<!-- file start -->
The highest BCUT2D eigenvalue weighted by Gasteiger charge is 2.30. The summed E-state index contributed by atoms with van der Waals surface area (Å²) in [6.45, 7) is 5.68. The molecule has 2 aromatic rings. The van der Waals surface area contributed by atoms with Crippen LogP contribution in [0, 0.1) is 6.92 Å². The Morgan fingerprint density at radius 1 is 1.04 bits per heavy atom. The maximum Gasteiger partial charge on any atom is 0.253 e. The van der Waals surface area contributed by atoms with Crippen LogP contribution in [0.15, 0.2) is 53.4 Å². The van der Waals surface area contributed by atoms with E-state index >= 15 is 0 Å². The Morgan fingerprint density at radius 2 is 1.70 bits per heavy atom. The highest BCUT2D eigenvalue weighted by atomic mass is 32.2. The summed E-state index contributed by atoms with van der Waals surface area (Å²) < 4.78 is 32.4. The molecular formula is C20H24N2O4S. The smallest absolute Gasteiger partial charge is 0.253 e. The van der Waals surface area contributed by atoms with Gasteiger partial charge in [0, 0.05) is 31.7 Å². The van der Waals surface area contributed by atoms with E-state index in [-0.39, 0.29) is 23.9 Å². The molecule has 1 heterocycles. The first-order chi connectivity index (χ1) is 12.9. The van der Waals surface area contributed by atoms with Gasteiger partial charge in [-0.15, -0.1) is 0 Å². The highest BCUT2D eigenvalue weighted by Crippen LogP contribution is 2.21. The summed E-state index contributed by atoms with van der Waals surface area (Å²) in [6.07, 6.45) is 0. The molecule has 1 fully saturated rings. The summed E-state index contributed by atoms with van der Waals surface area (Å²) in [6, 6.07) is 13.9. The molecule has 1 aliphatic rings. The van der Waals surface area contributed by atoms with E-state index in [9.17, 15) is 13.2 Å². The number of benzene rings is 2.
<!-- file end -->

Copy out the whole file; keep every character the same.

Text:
The highest BCUT2D eigenvalue weighted by Gasteiger charge is 2.30. The summed E-state index contributed by atoms with van der Waals surface area (Å²) in [6.45, 7) is 5.68. The molecule has 2 aromatic rings. The van der Waals surface area contributed by atoms with Crippen LogP contribution in [0, 0.1) is 6.92 Å². The Morgan fingerprint density at radius 1 is 1.04 bits per heavy atom. The maximum Gasteiger partial charge on any atom is 0.253 e. The van der Waals surface area contributed by atoms with Crippen LogP contribution in [0.15, 0.2) is 53.4 Å². The van der Waals surface area contributed by atoms with E-state index >= 15 is 0 Å². The Morgan fingerprint density at radius 2 is 1.70 bits per heavy atom. The highest BCUT2D eigenvalue weighted by atomic mass is 32.2. The summed E-state index contributed by atoms with van der Waals surface area (Å²) < 4.78 is 32.4. The molecular formula is C20H24N2O4S. The smallest absolute Gasteiger partial charge is 0.253 e. The van der Waals surface area contributed by atoms with Gasteiger partial charge in [0, 0.05) is 31.7 Å². The van der Waals surface area contributed by atoms with E-state index in [-0.39, 0.29) is 23.9 Å². The molecule has 1 heterocycles. The first-order chi connectivity index (χ1) is 12.9. The van der Waals surface area contributed by atoms with Gasteiger partial charge in [-0.15, -0.1) is 0 Å². The highest BCUT2D eigenvalue weighted by Crippen LogP contribution is 2.21. The summed E-state index contributed by atoms with van der Waals surface area (Å²) in [6.07, 6.45) is 0. The molecule has 1 fully saturated rings. The summed E-state index contributed by atoms with van der Waals surface area (Å²) in [6, 6.07) is 13.9. The molecule has 1 aliphatic rings. The van der Waals surface area contributed by atoms with E-state index in [9.17, 15) is 13.2 Å². The number of benzene rings is 2.